June, 28—Construction unemployment rates
improved in 46 states and throughout the nation in May on a year-over-year basis,
according to an analysis of Bureau of Labor Statistics data released today by Associated Builders and Contractors. The May national not seasonally adjusted (NSA) construction unemployment rate of 5.2 percent was 1.5 percent lower than a year ago while the industry employed 213,000 more people than in May 2015.
“May is typically the month in which construction activity increases as the weather improves across the nation,” said economist Bernard M. Markstein, Ph.D., president and chief economist of Markstein Advisors, who conducted the analysis for ABC. “Dating back to the beginning of the data series in January 2000, the NSA rate has improved from April to May in all but one year. This year’s decline of 0.8 percent continues that pattern and matches the monthly decrease in 2014 and 2015. Additionally, the decrease in the construction unemployment rate from May 2015 extends the string of uninterrupted monthly year-over-year rate decreases that began in October 2010.
“All of the top five states are cold weather states that benefit greatly from the normal improvement in the weather that occurs in May,” said Markstein. “With the exception of Minnesota, all of the top five states have small construction workforces. As a result, small changes in construction employment can translate into large swings in their construction unemployment rates from month to month."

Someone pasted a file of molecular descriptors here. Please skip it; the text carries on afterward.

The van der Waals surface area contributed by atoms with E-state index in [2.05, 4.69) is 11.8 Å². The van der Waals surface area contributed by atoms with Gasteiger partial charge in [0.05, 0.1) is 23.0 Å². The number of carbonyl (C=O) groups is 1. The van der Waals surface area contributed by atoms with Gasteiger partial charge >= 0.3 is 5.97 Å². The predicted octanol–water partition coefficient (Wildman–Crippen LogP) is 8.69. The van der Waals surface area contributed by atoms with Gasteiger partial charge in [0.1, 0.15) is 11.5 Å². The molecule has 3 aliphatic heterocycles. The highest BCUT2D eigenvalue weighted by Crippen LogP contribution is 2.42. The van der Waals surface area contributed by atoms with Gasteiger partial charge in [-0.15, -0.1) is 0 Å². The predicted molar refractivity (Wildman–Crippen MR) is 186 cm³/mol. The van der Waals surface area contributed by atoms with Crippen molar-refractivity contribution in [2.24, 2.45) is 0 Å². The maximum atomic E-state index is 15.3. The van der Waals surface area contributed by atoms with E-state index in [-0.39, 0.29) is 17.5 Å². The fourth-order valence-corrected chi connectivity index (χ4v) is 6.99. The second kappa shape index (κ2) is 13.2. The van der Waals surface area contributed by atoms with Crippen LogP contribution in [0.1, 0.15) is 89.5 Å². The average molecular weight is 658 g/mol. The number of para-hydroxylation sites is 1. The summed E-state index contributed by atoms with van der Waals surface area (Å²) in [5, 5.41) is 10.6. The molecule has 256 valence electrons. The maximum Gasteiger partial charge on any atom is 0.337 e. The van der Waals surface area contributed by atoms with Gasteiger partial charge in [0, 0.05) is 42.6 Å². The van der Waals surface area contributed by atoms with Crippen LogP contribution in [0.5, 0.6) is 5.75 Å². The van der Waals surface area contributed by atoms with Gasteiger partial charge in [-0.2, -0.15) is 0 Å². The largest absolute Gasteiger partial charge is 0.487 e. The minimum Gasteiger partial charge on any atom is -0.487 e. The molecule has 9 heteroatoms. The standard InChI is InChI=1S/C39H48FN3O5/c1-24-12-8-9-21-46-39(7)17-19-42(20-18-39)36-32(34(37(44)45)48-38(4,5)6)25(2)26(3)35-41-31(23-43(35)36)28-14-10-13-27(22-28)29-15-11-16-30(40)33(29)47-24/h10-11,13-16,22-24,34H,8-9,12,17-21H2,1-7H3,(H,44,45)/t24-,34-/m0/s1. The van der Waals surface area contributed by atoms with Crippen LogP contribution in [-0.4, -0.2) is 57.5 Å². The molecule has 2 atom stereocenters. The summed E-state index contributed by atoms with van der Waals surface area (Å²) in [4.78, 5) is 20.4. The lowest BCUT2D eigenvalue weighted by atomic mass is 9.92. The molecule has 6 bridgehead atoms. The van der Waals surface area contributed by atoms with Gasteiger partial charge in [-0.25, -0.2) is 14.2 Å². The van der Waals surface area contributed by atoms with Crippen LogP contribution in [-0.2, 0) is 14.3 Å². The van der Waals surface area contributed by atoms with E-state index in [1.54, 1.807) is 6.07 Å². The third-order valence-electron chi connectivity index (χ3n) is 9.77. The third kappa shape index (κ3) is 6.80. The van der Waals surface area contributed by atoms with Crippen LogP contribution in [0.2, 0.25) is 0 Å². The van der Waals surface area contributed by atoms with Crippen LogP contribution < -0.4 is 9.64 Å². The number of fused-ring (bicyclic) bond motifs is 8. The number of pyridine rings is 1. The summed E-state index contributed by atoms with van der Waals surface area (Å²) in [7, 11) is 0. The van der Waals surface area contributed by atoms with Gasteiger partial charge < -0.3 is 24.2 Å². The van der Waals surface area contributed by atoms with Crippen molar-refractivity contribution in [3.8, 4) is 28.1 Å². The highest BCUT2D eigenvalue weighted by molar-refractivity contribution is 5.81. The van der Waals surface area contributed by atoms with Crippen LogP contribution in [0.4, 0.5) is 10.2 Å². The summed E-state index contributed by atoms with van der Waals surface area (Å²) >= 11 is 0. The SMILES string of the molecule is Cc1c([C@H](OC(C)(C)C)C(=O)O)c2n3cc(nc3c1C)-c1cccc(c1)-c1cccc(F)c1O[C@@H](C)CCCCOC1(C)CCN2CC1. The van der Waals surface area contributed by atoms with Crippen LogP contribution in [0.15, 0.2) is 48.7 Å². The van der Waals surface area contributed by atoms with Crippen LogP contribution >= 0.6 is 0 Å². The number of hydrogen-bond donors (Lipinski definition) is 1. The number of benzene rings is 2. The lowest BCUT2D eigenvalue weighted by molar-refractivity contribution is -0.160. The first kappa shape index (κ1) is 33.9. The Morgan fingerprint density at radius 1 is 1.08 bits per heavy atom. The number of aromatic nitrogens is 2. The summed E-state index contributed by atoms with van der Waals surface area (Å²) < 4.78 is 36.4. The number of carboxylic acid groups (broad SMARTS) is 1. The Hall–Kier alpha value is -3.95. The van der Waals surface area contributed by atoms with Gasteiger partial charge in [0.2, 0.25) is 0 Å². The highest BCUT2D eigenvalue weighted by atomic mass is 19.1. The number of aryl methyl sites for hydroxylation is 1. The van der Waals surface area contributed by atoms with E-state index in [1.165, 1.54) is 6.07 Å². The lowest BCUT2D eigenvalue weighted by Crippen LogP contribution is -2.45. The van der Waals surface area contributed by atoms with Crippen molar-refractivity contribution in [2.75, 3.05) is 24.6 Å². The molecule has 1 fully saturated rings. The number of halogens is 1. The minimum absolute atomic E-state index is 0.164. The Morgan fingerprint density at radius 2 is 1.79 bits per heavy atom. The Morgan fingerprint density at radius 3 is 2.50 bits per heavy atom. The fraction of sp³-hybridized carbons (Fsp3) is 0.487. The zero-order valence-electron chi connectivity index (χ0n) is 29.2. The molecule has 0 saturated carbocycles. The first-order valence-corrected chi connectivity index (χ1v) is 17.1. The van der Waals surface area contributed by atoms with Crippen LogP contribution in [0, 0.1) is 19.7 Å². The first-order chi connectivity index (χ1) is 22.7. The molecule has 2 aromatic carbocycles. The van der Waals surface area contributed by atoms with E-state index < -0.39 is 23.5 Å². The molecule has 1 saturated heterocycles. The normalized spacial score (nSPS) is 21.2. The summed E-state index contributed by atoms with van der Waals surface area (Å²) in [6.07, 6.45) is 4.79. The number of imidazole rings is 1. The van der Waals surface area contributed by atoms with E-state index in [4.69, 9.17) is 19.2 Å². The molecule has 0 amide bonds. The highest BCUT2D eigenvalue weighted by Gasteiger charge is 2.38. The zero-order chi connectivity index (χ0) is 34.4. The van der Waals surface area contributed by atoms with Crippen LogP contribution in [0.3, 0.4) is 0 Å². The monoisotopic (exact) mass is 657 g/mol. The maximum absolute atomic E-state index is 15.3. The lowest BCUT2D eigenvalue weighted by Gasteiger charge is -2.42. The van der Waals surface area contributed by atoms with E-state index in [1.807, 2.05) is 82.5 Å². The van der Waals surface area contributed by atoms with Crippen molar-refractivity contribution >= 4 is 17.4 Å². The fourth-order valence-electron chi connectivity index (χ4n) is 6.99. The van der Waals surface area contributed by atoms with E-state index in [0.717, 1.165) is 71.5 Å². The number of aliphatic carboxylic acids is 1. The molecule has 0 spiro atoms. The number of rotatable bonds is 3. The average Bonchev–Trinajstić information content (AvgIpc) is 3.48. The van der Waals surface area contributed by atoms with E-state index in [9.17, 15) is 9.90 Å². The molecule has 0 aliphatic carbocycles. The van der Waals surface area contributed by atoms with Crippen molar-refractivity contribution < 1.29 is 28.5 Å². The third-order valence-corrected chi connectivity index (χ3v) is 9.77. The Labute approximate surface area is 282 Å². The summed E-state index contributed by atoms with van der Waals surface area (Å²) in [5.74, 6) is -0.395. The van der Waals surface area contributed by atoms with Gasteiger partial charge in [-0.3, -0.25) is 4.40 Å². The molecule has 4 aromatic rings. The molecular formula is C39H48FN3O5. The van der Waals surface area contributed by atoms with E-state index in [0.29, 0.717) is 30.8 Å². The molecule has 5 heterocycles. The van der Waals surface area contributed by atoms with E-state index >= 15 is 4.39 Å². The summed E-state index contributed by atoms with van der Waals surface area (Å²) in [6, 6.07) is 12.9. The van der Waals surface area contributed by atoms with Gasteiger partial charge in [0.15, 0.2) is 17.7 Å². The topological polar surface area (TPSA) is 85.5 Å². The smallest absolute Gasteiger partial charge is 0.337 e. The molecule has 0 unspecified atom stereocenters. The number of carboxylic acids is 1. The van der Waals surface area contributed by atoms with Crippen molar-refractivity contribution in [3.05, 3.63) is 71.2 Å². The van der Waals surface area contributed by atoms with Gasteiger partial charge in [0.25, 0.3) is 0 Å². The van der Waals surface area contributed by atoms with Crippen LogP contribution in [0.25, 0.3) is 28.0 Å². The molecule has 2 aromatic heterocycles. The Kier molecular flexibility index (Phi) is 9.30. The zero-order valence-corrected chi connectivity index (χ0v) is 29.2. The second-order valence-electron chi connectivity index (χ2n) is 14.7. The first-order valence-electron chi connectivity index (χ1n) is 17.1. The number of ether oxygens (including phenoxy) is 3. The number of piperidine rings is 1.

Only three states—Pennsylvania, North Dakota and South Dakota—had their May estimated construction unemployment rate increase from a year ago, while Texas had no change in its rate from May 2015. The year-over-year increase for Pennsylvania and South Dakota was small, up 0.1 percent. All states
had construction unemployment rates under 10 percent, an occurrence last observed in July 2015.
View states ranked by their construction unemployment rate, their year-over-year improvement in construction employment and monthly improvement in construction employment.
View each state's unemployment rate for all industries.
The Top Five States
The five states with the lowest
construction unemployment rates in order from lowest rate to highest were:
Only the top two states—Idaho and Nebraska—were also among the top five in April. Idaho, with a 1.9 percent estimated construction unemployment rate, had the lowest rate among the states in May. That was up from third lowest rate in April.
Nebraska dropped from lowest rate in April to second lowest rate in May with a 2 percent construction unemployment rate. Colorado, which had the second lowest rate in April based on revised data (previously reported as tied for third lowest rate with Idaho), fell to eighth lowest rate in May with a 3.3 percent rate, tied with South Dakota. Colorado was also one of seven states whose construction unemployment rate rose in May from April, though a modest 0.1 percent.
Minnesota had the third lowest rate in May, with a 2.1 percent construction unemployment rate. That compared to the sixth lowest rate in April, tied with South Dakota . Minnesota’s 2.5 percent year-over-year decrease, the same as Florida and West Virginia, was the third largest decrease from May 2015.